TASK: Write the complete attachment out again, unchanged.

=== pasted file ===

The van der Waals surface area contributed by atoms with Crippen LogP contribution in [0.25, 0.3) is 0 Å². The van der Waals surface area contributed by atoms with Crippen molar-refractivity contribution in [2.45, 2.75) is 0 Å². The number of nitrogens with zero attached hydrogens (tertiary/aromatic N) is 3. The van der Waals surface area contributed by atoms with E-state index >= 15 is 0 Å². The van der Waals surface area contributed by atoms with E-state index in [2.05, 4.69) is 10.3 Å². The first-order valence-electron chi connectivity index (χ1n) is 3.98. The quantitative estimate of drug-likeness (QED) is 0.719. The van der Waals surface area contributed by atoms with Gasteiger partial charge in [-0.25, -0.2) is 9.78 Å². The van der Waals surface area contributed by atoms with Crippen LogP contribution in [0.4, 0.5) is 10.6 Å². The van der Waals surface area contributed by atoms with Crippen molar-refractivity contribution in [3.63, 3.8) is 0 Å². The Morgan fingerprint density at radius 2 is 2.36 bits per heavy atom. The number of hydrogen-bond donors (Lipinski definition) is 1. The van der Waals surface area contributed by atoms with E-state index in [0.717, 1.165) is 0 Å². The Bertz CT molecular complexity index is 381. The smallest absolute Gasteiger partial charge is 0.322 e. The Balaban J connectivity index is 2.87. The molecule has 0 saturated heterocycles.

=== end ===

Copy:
The van der Waals surface area contributed by atoms with Crippen LogP contribution in [0.25, 0.3) is 0 Å². The van der Waals surface area contributed by atoms with Crippen molar-refractivity contribution in [2.45, 2.75) is 0 Å². The number of nitrogens with zero attached hydrogens (tertiary/aromatic N) is 3. The van der Waals surface area contributed by atoms with E-state index >= 15 is 0 Å². The van der Waals surface area contributed by atoms with E-state index in [2.05, 4.69) is 10.3 Å². The first-order valence-electron chi connectivity index (χ1n) is 3.98. The quantitative estimate of drug-likeness (QED) is 0.719. The van der Waals surface area contributed by atoms with Gasteiger partial charge in [-0.25, -0.2) is 9.78 Å². The van der Waals surface area contributed by atoms with Crippen LogP contribution in [0.4, 0.5) is 10.6 Å². The van der Waals surface area contributed by atoms with Crippen molar-refractivity contribution in [3.63, 3.8) is 0 Å². The Morgan fingerprint density at radius 2 is 2.36 bits per heavy atom. The number of hydrogen-bond donors (Lipinski definition) is 1. The van der Waals surface area contributed by atoms with E-state index in [0.717, 1.165) is 0 Å². The Bertz CT molecular complexity index is 381. The smallest absolute Gasteiger partial charge is 0.322 e. The Balaban J connectivity index is 2.87. The molecule has 0 saturated heterocycles.